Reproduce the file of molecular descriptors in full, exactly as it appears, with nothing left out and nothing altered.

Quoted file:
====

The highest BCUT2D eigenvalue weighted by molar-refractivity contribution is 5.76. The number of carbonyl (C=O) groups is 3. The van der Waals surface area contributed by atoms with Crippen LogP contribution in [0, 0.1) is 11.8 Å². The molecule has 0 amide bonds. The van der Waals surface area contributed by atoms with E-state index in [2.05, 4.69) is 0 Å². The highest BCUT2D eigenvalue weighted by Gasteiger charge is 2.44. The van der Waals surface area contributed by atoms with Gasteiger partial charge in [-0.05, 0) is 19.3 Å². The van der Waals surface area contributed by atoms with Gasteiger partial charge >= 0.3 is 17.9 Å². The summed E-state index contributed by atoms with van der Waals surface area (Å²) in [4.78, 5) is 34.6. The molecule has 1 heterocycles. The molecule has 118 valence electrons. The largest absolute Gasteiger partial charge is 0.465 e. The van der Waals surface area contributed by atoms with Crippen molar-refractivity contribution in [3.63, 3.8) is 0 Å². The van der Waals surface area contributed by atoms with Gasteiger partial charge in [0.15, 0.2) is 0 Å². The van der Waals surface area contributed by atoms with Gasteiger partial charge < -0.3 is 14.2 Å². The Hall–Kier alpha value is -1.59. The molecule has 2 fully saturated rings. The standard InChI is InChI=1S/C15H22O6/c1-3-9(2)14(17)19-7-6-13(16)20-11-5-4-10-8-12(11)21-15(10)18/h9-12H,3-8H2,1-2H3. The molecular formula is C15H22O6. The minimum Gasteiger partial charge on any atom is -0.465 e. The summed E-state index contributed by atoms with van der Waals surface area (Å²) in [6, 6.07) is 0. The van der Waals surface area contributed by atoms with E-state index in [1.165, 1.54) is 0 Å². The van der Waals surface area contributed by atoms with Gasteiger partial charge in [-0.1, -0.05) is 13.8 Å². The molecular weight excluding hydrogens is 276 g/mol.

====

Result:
The highest BCUT2D eigenvalue weighted by molar-refractivity contribution is 5.76. The number of carbonyl (C=O) groups is 3. The van der Waals surface area contributed by atoms with Crippen LogP contribution in [0, 0.1) is 11.8 Å². The molecule has 0 amide bonds. The van der Waals surface area contributed by atoms with E-state index in [2.05, 4.69) is 0 Å². The highest BCUT2D eigenvalue weighted by Gasteiger charge is 2.44. The van der Waals surface area contributed by atoms with Gasteiger partial charge in [-0.05, 0) is 19.3 Å². The van der Waals surface area contributed by atoms with Gasteiger partial charge >= 0.3 is 17.9 Å². The summed E-state index contributed by atoms with van der Waals surface area (Å²) in [4.78, 5) is 34.6. The molecule has 1 heterocycles. The molecule has 118 valence electrons. The largest absolute Gasteiger partial charge is 0.465 e. The van der Waals surface area contributed by atoms with Crippen molar-refractivity contribution in [3.63, 3.8) is 0 Å². The van der Waals surface area contributed by atoms with Gasteiger partial charge in [0.15, 0.2) is 0 Å². The van der Waals surface area contributed by atoms with Gasteiger partial charge < -0.3 is 14.2 Å². The Hall–Kier alpha value is -1.59. The molecule has 2 fully saturated rings. The standard InChI is InChI=1S/C15H22O6/c1-3-9(2)14(17)19-7-6-13(16)20-11-5-4-10-8-12(11)21-15(10)18/h9-12H,3-8H2,1-2H3. The molecular formula is C15H22O6. The minimum Gasteiger partial charge on any atom is -0.465 e. The summed E-state index contributed by atoms with van der Waals surface area (Å²) in [6, 6.07) is 0. The van der Waals surface area contributed by atoms with E-state index in [1.165, 1.54) is 0 Å². The van der Waals surface area contributed by atoms with Gasteiger partial charge in [-0.1, -0.05) is 13.8 Å². The molecular weight excluding hydrogens is 276 g/mol.